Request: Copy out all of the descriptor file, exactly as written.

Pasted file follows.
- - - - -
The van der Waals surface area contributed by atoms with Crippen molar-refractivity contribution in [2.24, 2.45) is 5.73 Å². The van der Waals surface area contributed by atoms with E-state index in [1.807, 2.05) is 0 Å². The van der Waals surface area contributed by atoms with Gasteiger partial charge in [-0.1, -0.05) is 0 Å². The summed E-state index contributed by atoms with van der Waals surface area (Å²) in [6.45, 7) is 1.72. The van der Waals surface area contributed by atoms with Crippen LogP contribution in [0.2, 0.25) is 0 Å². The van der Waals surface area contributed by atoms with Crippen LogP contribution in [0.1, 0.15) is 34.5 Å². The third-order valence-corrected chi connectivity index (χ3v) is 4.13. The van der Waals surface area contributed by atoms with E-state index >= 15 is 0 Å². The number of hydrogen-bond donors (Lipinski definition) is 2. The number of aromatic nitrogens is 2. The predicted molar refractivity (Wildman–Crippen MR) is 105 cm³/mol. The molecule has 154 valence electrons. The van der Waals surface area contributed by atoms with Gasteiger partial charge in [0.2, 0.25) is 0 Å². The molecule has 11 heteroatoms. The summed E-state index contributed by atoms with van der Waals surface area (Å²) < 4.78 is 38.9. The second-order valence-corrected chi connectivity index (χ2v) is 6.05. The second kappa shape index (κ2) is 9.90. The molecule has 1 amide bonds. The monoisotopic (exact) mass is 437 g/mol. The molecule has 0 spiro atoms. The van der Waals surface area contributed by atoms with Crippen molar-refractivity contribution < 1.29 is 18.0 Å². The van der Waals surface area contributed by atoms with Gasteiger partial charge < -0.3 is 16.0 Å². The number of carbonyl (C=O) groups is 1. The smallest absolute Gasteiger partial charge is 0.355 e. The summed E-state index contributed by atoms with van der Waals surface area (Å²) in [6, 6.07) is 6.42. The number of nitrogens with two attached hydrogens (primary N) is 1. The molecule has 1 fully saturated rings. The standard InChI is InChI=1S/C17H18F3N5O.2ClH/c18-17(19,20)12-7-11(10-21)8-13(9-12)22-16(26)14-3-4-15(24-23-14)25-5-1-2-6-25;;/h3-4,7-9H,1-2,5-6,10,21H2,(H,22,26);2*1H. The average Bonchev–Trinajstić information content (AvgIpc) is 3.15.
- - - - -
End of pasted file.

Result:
The van der Waals surface area contributed by atoms with Crippen molar-refractivity contribution in [2.24, 2.45) is 5.73 Å². The van der Waals surface area contributed by atoms with E-state index in [1.807, 2.05) is 0 Å². The van der Waals surface area contributed by atoms with Gasteiger partial charge in [-0.1, -0.05) is 0 Å². The summed E-state index contributed by atoms with van der Waals surface area (Å²) in [6.45, 7) is 1.72. The van der Waals surface area contributed by atoms with Crippen LogP contribution in [0.2, 0.25) is 0 Å². The van der Waals surface area contributed by atoms with Crippen LogP contribution in [0.1, 0.15) is 34.5 Å². The third-order valence-corrected chi connectivity index (χ3v) is 4.13. The van der Waals surface area contributed by atoms with E-state index >= 15 is 0 Å². The number of hydrogen-bond donors (Lipinski definition) is 2. The number of aromatic nitrogens is 2. The predicted molar refractivity (Wildman–Crippen MR) is 105 cm³/mol. The molecule has 154 valence electrons. The van der Waals surface area contributed by atoms with Gasteiger partial charge in [0.2, 0.25) is 0 Å². The molecule has 11 heteroatoms. The summed E-state index contributed by atoms with van der Waals surface area (Å²) < 4.78 is 38.9. The second-order valence-corrected chi connectivity index (χ2v) is 6.05. The second kappa shape index (κ2) is 9.90. The molecule has 1 amide bonds. The monoisotopic (exact) mass is 437 g/mol. The molecule has 0 spiro atoms. The van der Waals surface area contributed by atoms with Crippen molar-refractivity contribution < 1.29 is 18.0 Å². The van der Waals surface area contributed by atoms with Gasteiger partial charge < -0.3 is 16.0 Å². The number of carbonyl (C=O) groups is 1. The smallest absolute Gasteiger partial charge is 0.355 e. The summed E-state index contributed by atoms with van der Waals surface area (Å²) in [6, 6.07) is 6.42. The number of nitrogens with two attached hydrogens (primary N) is 1. The molecule has 1 fully saturated rings. The standard InChI is InChI=1S/C17H18F3N5O.2ClH/c18-17(19,20)12-7-11(10-21)8-13(9-12)22-16(26)14-3-4-15(24-23-14)25-5-1-2-6-25;;/h3-4,7-9H,1-2,5-6,10,21H2,(H,22,26);2*1H. The average Bonchev–Trinajstić information content (AvgIpc) is 3.15.